One of the unexpected fringe benefits of Summer-time programming is a certain willingness to experiment with expectations — sure, everything is a little lighter in tone, but how that fluffiness is prepared and delivered could fluctuate from project to project.
Take for example, The Magic Hat, Emmett Montgomery’s new comedy venture at the Rendezvous. Unlike Montgomery’s Weird and Awesome, the focus here is simply to explore comedy’s boundaries, and Hat‘s guest performers are encouraged to bring their nebulous materials to share. It could be a new stand up set, a sketch idea, a comedic poem, or a whimsical script for a short film. The only requirements the performers have are that whatever they bring could be shared on an intimate setting without amplification. So if the idea of witnessing the spark of creation intrigues, or if you want to try something out yourself in a friendly supportive environment, get to the Rendezvous on Wednesday nights.
The Pocket Theater has finally found a home in Greenwood, and this is its last weekend as a roaming company! The weekend includes this month’s 7 Minutes in Heaven, along with Lance Life, a mixing of a comedy show with an inspirational seminar. But since Pocket’s mission also includes more theatrical productions, we also have…
…Go Granny D, a touring solo show about Doris Haddock, the ninety year old political activist who gained some notoriety a couple of years ago for her advocacy tour promoting the McCain-Feingold act.
Let’s take a second to herald the return of Theater Schmeater as a performance venue after a couple of silent years spent searching and then building their new home. For their inaugural production in the new space, they are premiering the work of their favored son, Wayne Rawley and his Attack of the Killer Murder…of Death!. This farce (see the picture above for an indication of how silly it promises to be) fits with the Schmee’s mandate for frivolous Summer fare, and marks a return to meta-textual tomfoolery for Rawley, who cut his playwriting teeth on a spoof of 80s TV at the Schmee.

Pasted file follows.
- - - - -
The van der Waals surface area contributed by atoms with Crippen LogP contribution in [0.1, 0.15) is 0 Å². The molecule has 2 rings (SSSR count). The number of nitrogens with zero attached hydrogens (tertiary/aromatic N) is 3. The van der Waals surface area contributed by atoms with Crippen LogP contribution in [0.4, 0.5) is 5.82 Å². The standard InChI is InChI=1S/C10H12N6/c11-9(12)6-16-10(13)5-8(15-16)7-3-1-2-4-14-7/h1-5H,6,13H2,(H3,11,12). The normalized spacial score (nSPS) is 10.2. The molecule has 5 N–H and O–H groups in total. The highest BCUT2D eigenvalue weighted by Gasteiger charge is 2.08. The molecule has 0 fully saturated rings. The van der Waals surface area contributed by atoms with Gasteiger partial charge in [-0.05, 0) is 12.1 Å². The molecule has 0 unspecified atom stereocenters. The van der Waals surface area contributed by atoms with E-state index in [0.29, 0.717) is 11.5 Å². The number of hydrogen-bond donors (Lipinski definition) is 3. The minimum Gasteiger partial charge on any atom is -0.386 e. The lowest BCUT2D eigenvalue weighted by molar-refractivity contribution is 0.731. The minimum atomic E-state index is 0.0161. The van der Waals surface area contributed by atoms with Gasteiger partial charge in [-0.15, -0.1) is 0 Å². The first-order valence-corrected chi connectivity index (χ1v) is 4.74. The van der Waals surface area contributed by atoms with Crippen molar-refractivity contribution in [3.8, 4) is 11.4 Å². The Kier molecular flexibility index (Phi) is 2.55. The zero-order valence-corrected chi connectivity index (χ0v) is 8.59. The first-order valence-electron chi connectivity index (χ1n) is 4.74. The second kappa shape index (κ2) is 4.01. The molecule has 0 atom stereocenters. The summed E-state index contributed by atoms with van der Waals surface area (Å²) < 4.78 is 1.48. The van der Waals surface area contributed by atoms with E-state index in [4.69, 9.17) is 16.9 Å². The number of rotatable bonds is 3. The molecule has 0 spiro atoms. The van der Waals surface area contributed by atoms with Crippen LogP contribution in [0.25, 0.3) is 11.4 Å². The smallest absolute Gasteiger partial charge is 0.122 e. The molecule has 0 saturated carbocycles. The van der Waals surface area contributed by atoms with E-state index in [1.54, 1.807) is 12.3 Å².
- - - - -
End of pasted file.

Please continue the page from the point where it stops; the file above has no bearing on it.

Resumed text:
Next we have ACT’s An Evening of One Acts, an unusual offering of shorter length theater from the company, featuring plays by Sam Shephard, Woody Allen and Steve Martin. The production — which is directed by R. Hamilton Wright, and includes Chris Ensweiler, Hannah Lass and E. Ray Anderson in the cast — promises to be as tonally diverse as those three playwrights suggest, which can be as rewarding as a traditional production in and of itself.
Speaking of traditional companies doing something unexpected, the Bathhouse at Greenlake has created an ensemble company consisting of artists who regularly work there and gives them a chance to perform riskier material on their stage. This weekend, their Ensemble presents Edgar & Annabel, a play by Sam Holcroft about a young couple who seem to be living a safe, eco-friendly, bourgeoisie existence which is only a facade for their violent anti-government resistance agenda. Directed by Charlotte Peters, whose taste as a designer make this an intriguing proposition.
Tonight, bid farewell to The Redwood Plan at Barboza, Neumo’s early showtime venue, for their last show as a band. The Plan is/was the latest in a long line of musical projects that reflected frontwoman Lesli Wood’s taste in punk rock with a power-pop edge. We hope she’ll return to front some other musical project, we would miss her electric stage presence if it went missing for too long.
Also tonight, Cafe Nordo releases its Music for Dining CD, with music by their resident musician Annastasia Workman. If you’re not familiar, Nordo is a performance company dedicated to combining food with genre-hopping, atmospheric productions. Their shows have been based on Americana, film noir, 60s jet set and European bohemian cultures. This should be a fairly varied night of song-smithing.
We return to the Rendezvous for Campfire Tales: A Modern Vaudeville, an evening of music, burlesque and comedy structured around the idea of sharing those spooky stories we tell late at night while camping. We’d be so pleased to hear if more than one artist decided to combine their performance with gore. Fingers crossed.
Finally, there’s the monthly return of Shuga Shaq this Sunday night at the Can Can. Look, it’s pretty simple, what better way to prove this city’s not as racially bland as it is famed to be than with some equal opportunity cheesecake?